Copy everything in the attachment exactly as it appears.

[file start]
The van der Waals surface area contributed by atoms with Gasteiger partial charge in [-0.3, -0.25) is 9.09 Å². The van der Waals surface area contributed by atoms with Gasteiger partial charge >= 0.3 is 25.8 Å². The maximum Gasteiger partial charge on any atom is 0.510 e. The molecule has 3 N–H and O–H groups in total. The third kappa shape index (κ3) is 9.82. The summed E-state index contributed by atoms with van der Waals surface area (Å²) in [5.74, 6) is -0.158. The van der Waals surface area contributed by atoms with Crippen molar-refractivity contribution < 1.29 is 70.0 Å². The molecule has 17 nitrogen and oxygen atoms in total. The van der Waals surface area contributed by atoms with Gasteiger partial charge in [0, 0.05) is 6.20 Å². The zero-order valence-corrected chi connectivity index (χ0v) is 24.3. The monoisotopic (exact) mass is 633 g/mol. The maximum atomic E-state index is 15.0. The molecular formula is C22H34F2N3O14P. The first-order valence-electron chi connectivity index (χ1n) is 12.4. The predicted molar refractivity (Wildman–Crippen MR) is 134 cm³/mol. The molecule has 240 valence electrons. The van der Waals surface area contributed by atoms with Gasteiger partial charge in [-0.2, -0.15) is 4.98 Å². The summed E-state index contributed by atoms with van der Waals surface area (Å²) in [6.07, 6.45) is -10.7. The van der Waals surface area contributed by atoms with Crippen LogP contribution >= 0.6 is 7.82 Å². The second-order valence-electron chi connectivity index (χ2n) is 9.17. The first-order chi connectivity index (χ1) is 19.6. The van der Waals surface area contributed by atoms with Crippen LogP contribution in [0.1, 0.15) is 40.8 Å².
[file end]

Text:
The van der Waals surface area contributed by atoms with Gasteiger partial charge in [-0.3, -0.25) is 9.09 Å². The van der Waals surface area contributed by atoms with Gasteiger partial charge >= 0.3 is 25.8 Å². The maximum Gasteiger partial charge on any atom is 0.510 e. The molecule has 3 N–H and O–H groups in total. The third kappa shape index (κ3) is 9.82. The summed E-state index contributed by atoms with van der Waals surface area (Å²) in [5.74, 6) is -0.158. The van der Waals surface area contributed by atoms with Crippen molar-refractivity contribution < 1.29 is 70.0 Å². The molecule has 17 nitrogen and oxygen atoms in total. The van der Waals surface area contributed by atoms with Gasteiger partial charge in [0, 0.05) is 6.20 Å². The zero-order valence-corrected chi connectivity index (χ0v) is 24.3. The monoisotopic (exact) mass is 633 g/mol. The maximum atomic E-state index is 15.0. The molecular formula is C22H34F2N3O14P. The first-order valence-electron chi connectivity index (χ1n) is 12.4. The predicted molar refractivity (Wildman–Crippen MR) is 134 cm³/mol. The molecule has 240 valence electrons. The van der Waals surface area contributed by atoms with Gasteiger partial charge in [-0.2, -0.15) is 4.98 Å². The summed E-state index contributed by atoms with van der Waals surface area (Å²) in [6.07, 6.45) is -10.7. The van der Waals surface area contributed by atoms with Crippen LogP contribution >= 0.6 is 7.82 Å². The second-order valence-electron chi connectivity index (χ2n) is 9.17. The first-order chi connectivity index (χ1) is 19.6. The van der Waals surface area contributed by atoms with Crippen LogP contribution in [0.1, 0.15) is 40.8 Å².